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Jay Z Is Right: We Need to Gentrify Our Own Hood

Jay Z Is Right: We Need to Gentrify Our Own Hood

There has been a swirling controversy over a freestyle that rapper Jay Z performed at his Webster Hall conference in May. His freestyle, which was to honor slain rapper and entrepreneur Nipsey Hussle, has the following lyrics:

Gentrify your own hood before these people do it/ Claim eminent domain and have your people move in/ That’s a small glimpse into what Nipsey was doing/ For anybody still confused as to what he was doing.”

Some folks said on Twitter that gentrification can only be viewed in a negative way because it requires pricing people out of their own neighborhood.

While that definition of gentrification is correct when spoken of in the common context we are all familiar with, the fact that he referred to Nipsey Hussle with respect for the work he was doing in Los Angeles and other area of California shows what the true intent of Jay-Z’s lyrics. While the term "gentrification" invokes the image of people of color being priced out of their communities — grandmothers no longer able to pay the taxes in the home they lived in for decades, and hipsters bringing coffee shops and overpriced exercise clothing, Jay Z was in a whole other place. He is encouraging, as he did in his 4:44 album, for people of color to look at money, assets, and land in a different way.

He pointed to the history of redlining—where people of color were not allowed to buy in certain neighborhoods through being denied mortgages by the bank and by being excluded by real estate agents — with the long term effect of having less equity than our white counterparts. Less equity means less money after resale, a lower tax base which results in less funding for infrastructure (roads, schools) in our neighborhoods, and less money to pull out of your home if you want to send your child to college.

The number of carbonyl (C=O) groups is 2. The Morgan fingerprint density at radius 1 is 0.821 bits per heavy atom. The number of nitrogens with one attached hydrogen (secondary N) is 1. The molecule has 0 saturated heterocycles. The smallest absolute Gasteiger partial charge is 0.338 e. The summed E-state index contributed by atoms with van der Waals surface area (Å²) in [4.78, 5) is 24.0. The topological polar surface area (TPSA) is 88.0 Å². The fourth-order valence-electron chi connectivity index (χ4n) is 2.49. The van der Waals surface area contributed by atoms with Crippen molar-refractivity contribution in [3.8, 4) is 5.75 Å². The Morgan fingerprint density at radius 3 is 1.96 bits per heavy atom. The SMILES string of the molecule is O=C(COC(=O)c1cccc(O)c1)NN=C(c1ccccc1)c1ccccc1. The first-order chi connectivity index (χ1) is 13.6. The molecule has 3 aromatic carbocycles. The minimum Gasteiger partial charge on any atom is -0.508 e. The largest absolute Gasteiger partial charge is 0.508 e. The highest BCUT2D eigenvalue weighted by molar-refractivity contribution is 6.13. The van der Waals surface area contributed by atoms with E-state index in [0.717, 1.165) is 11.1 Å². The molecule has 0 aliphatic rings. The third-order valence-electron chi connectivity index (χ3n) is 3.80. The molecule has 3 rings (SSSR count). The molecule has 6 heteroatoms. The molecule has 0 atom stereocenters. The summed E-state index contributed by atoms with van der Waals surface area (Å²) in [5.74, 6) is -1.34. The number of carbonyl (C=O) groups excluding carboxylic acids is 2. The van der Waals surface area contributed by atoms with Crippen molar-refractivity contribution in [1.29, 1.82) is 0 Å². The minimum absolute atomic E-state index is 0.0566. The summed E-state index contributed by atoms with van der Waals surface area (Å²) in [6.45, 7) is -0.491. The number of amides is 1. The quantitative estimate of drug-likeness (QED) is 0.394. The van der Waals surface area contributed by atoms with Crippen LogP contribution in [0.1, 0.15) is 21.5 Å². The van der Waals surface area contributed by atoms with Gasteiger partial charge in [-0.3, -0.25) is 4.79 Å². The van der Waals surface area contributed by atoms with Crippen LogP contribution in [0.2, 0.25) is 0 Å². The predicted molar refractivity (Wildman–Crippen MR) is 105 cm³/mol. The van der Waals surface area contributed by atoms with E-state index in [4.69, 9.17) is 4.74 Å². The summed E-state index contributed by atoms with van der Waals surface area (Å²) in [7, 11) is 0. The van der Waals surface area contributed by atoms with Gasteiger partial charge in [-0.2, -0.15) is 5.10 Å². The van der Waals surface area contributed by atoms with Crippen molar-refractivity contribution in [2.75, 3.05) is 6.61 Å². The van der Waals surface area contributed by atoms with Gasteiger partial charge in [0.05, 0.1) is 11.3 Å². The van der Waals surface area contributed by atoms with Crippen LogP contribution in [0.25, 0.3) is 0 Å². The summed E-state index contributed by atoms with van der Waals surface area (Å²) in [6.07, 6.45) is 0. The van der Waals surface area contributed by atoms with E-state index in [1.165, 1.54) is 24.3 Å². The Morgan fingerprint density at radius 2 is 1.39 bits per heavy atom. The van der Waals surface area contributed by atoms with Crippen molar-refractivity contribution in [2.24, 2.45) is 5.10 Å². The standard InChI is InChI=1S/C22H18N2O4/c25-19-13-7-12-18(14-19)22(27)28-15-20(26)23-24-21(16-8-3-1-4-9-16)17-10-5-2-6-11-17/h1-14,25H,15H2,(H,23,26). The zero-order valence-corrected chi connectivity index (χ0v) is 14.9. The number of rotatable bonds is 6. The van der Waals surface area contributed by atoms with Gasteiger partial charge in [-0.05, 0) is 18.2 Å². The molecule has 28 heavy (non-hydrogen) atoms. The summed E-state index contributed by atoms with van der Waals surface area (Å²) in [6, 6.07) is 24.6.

He’s encouraging us to buy in neighborhoods that are deemed undesirable, fix them up and bring resources to our community ourselves. While doing so  increase the property value, it is a different scenario than when big corporations come in, tear all the houses down in favor of high-rise condos and luxury shopping outlets that leave people of color out in the cold. People of color end up permanently displaced, leading to the destruction of traditions and family units.

Nipsey Hussle, (who I must admit I was not overly familiar with until his untimely passing), went back to the neighborhood where he grew up. Among many other projects, he bought a shopping center and was having small local businesses move in so that they can reap the benefits of success.

It is clear under this presidential administration that no financial assistance will be coming to small business owners of color. This is why it is really critical for us to be our own “venture capitalists” and invest in our communities. We have waited too long for other folks to try and assist us in uplifting our own communities. We have come to a place in this country where more of us have means than before.

We look at the work Magic Johnson has done in various communities as well as other wealthy sports figures. We need to be forming conglomerates of business owners, professionals and other folks with means to be able combine our resources for the betterment of our communities. It doesn’t take a lot - if a group of 25 like minded folks with means gave $5000 in a year, that may be able to rehab 2 homes in a neighborhood.  Folks with less means may choose provide sweat equity to further the cause.

Gentrification is bad when the community is hurt; if the argument is to create a new word to indicate that this is us helping our community, I am in favor of that. For us, by us, works for me. But at the end of the day, Jay Z was speaking the truth on gentrification — only we can uplift our communities and take back what is ours.

Jay-Z’s point is well taken in my book and I’m all about a new black Wall Street movement.

To end with HOV words “we don’t need to leave the hood physically; but we need to leave it mentally (actual performance)

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